The recent revolution in Egypt shook me to the core. For weeks, I was glued to Al-Jazeera’s live blog of the events, and I even joined Twitter to be able to follow those on the ground. Aside from being interested in politics and history, this revolution captured my attention because I spent the fall semester of 2010 living and studying in Cairo. I attended classes in a building on Tahrir Square, the center of the revolution.
Cairo had become home for me. The adjustment from life in the States was huge, especially on the day-to-day level. The smallest things are hassles in Cairo, from negotiating the correct cab fare to asking for directions to paying your Internet bill; absolutely none of one’s daily operations in the States translate to Egypt. It is foreign in every way. As frustrating as it was at times, the smallest victories were that much sweeter. Once I figured it out, I truly began to love Cairo and all its quirks. I loved the muezzin’s call to prayer, and haggling with cab drivers became one of my favorite games. I loved to sit at a Nile-side café and smoke shisha while doing my homework. I loved the sights, the sounds, and even some of the smells.
Along with the love there were also many challenges. One of the most difficult aspects of being a foreigner living in Egypt is that one is always a foreigner; there is no blending in. Regardless of the quality of your Arabic or the scarf wrapped Egyptian-style around your neck, Egyptians see you as a foreigner. As a foreigner, fortunate enough to be living abroad, knowing that the amount I spent on dinner the night before was the same amount as the average Egyptian earned last month was sometimes overwhelming.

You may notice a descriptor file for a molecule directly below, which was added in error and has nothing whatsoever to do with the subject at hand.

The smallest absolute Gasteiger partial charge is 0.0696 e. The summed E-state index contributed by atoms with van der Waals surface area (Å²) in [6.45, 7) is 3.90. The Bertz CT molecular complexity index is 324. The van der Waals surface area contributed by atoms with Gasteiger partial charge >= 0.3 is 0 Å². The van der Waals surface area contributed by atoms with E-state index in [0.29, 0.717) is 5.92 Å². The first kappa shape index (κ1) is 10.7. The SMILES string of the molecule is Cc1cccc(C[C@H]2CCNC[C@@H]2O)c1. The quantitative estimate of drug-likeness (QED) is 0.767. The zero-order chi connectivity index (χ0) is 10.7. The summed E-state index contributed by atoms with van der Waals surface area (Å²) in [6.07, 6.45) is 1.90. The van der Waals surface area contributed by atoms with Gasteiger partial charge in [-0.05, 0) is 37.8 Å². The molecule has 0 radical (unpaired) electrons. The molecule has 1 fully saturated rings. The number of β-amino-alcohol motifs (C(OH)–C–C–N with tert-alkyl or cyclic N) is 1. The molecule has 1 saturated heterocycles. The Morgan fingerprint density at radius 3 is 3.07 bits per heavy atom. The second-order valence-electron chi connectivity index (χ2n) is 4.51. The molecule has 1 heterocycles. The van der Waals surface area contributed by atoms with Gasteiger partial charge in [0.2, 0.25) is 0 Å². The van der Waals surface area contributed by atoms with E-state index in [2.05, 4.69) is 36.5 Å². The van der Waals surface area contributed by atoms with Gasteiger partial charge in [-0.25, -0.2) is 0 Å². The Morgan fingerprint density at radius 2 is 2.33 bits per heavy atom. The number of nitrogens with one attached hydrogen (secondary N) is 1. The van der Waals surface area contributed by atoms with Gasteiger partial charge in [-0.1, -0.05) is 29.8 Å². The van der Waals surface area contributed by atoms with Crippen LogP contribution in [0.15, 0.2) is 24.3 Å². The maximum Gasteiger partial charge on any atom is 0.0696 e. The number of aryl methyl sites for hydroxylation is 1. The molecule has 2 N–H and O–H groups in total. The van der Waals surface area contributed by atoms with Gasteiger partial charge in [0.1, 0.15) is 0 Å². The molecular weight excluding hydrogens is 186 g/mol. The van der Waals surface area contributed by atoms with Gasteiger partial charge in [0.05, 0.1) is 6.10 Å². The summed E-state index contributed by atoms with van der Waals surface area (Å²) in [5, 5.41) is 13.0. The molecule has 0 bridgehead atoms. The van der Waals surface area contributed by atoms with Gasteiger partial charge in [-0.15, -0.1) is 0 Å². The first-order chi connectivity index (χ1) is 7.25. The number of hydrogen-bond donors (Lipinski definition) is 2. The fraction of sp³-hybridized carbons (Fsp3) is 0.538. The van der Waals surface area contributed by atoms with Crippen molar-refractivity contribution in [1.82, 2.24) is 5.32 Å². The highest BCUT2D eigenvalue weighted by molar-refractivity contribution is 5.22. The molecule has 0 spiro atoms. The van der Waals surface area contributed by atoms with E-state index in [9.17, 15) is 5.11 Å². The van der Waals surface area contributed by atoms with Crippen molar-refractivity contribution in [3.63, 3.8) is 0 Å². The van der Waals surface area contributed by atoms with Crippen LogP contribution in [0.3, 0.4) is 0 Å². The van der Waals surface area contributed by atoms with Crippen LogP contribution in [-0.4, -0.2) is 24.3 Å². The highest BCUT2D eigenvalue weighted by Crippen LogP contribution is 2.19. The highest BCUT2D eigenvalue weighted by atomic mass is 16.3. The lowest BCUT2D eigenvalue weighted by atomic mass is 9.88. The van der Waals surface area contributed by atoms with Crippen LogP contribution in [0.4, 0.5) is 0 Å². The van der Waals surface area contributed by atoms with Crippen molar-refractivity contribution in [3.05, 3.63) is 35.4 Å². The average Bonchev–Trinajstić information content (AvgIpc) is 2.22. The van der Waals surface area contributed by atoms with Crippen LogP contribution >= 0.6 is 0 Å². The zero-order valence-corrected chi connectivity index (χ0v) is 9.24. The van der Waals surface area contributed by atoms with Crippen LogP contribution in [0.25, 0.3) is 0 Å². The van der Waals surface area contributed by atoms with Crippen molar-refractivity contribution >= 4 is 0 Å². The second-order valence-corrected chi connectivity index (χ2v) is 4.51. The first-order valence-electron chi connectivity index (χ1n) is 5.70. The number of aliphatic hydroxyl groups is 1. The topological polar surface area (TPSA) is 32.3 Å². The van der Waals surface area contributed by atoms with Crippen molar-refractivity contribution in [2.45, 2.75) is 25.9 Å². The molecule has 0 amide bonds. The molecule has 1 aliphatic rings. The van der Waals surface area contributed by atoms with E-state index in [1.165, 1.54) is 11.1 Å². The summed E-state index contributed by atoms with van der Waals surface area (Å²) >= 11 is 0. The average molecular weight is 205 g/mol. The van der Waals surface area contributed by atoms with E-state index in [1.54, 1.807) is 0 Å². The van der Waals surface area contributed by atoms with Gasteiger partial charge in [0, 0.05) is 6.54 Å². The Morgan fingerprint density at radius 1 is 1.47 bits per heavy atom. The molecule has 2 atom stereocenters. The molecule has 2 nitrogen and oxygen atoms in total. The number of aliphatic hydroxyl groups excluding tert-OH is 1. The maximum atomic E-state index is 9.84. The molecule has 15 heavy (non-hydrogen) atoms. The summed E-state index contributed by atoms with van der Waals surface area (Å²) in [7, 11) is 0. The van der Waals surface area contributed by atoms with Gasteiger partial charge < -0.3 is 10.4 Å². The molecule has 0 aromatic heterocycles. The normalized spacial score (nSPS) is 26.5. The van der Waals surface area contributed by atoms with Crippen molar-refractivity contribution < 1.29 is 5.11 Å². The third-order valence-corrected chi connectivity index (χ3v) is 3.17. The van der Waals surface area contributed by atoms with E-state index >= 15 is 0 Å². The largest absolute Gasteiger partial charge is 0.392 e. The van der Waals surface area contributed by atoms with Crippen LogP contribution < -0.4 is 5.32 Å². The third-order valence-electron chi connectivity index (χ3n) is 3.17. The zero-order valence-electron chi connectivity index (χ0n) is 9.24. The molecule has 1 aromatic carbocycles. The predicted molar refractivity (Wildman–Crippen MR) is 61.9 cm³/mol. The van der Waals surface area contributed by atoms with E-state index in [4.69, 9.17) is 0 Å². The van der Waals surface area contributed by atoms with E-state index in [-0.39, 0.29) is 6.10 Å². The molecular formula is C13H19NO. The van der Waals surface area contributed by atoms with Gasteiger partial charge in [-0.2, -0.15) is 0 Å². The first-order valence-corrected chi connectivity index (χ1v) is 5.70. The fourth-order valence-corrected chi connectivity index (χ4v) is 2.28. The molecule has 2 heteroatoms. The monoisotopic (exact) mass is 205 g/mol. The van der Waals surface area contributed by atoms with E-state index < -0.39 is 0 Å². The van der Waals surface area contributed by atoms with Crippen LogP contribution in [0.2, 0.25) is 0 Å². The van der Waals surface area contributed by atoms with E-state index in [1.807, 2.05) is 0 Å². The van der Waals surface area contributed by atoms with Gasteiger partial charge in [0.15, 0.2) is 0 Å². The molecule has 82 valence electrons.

The most pervasive foreign element was Egypt’s conservative Muslim society. I am an active Jew; a facet of my identity formed as a child attending religious school at Temple Beth-El in Northbrook and during my 13 summers at Camp Interlaken JCC, the Milwaukee JCC’s residential camp, and on my 6-week trip to Israel with camp. As such, it was a shock to my parents when I told them last spring I was going to go to Cairo. While I knew they were not going to deny me this opportunity, I knew they were worried. Aside from “Be careful,” the only other thing my father said to me was “Defend Israel.” Fortunately, the moments when I needed to defend Israel were few and far between.
There were two reasons for this. First, and surprisingly, there are a large number of Jewish students who study in Cairo. The satirical blog “Stuff Jewish Young Adults Like” even posted a piece about Jewish young adults travelling to the Arab world. The second is that the average Egyptian is more worried about putting food on the table at night than about Israel. Among the wealthier Egyptians I met, few seemed to care that I was Jewish, and many were very interested in comparing and contrasting religions. Furthermore, the assumption was that if I was American, I was Christian. And since the vast majority of Egypt is Muslim, many people simply didn’t comprehend “another” religion. This being said, I did not go around broadcasting my Judaism. Most people probably did not know.
As Passover approaches, I think of the Exodus story and now my own. While the Jews of the Bible fled Egypt to escape slavery and persecution, I also left Egypt, but for very different reasons. What I learned during my time there is that my Jewish identity is something I have internalized and always have with me, whether it’s displayed or not. We are Jewish, yes, but at the end of the day we are all people. My friends who witnessed the revolution commented on the sense of community; it did not matter whether they were foreigners or nationals, Muslims, Christians, or even Jews. For a few weeks, they were together as Egyptians fighting against an oppressive regime.
David Korenthal studied International Human Rights Law at the American University in Cairo. He is in Chicago currently seeking full-time employment.